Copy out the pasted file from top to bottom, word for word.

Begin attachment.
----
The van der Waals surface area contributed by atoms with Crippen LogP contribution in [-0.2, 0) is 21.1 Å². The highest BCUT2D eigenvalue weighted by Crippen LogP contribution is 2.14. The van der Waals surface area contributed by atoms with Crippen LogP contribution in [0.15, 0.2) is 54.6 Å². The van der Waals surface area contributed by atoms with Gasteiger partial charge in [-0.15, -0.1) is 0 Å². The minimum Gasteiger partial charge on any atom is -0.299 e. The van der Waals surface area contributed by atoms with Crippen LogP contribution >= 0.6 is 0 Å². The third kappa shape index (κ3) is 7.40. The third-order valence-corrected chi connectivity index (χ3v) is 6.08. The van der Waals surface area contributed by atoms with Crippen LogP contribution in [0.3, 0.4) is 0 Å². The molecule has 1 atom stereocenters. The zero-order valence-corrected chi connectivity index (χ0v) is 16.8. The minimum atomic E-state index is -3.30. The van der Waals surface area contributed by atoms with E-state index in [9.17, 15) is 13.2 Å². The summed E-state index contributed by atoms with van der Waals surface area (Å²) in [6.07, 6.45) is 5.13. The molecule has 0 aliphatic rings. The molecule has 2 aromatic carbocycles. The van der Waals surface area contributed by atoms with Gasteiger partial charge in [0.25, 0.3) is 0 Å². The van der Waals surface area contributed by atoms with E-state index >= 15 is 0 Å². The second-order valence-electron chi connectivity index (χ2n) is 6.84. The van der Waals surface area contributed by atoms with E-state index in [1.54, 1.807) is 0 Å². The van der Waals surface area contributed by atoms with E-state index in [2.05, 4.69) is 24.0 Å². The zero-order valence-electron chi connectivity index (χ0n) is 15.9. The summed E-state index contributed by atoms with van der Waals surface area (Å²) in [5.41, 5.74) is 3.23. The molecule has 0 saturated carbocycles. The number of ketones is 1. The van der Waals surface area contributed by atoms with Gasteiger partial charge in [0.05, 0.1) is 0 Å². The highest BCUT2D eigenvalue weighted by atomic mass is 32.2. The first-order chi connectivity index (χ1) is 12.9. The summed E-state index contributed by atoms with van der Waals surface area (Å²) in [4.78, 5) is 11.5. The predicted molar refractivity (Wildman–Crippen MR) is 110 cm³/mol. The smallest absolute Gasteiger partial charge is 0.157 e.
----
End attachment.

The van der Waals surface area contributed by atoms with Crippen LogP contribution in [-0.2, 0) is 21.1 Å². The highest BCUT2D eigenvalue weighted by Crippen LogP contribution is 2.14. The van der Waals surface area contributed by atoms with Crippen LogP contribution in [0.15, 0.2) is 54.6 Å². The van der Waals surface area contributed by atoms with Gasteiger partial charge in [-0.15, -0.1) is 0 Å². The minimum Gasteiger partial charge on any atom is -0.299 e. The van der Waals surface area contributed by atoms with Crippen LogP contribution >= 0.6 is 0 Å². The third kappa shape index (κ3) is 7.40. The third-order valence-corrected chi connectivity index (χ3v) is 6.08. The van der Waals surface area contributed by atoms with Crippen LogP contribution in [0.3, 0.4) is 0 Å². The molecule has 1 atom stereocenters. The zero-order valence-corrected chi connectivity index (χ0v) is 16.8. The minimum atomic E-state index is -3.30. The van der Waals surface area contributed by atoms with E-state index in [9.17, 15) is 13.2 Å². The summed E-state index contributed by atoms with van der Waals surface area (Å²) in [6.07, 6.45) is 5.13. The molecule has 0 aliphatic rings. The molecule has 2 aromatic carbocycles. The van der Waals surface area contributed by atoms with Gasteiger partial charge in [0.25, 0.3) is 0 Å². The van der Waals surface area contributed by atoms with E-state index >= 15 is 0 Å². The second-order valence-electron chi connectivity index (χ2n) is 6.84. The van der Waals surface area contributed by atoms with E-state index in [1.54, 1.807) is 0 Å². The van der Waals surface area contributed by atoms with E-state index in [2.05, 4.69) is 24.0 Å². The zero-order valence-electron chi connectivity index (χ0n) is 15.9. The summed E-state index contributed by atoms with van der Waals surface area (Å²) in [5.41, 5.74) is 3.23. The molecule has 0 saturated carbocycles. The number of ketones is 1. The van der Waals surface area contributed by atoms with Gasteiger partial charge in [0.05, 0.1) is 0 Å². The highest BCUT2D eigenvalue weighted by atomic mass is 32.2. The first-order chi connectivity index (χ1) is 12.9. The summed E-state index contributed by atoms with van der Waals surface area (Å²) in [4.78, 5) is 11.5. The predicted molar refractivity (Wildman–Crippen MR) is 110 cm³/mol. The smallest absolute Gasteiger partial charge is 0.157 e.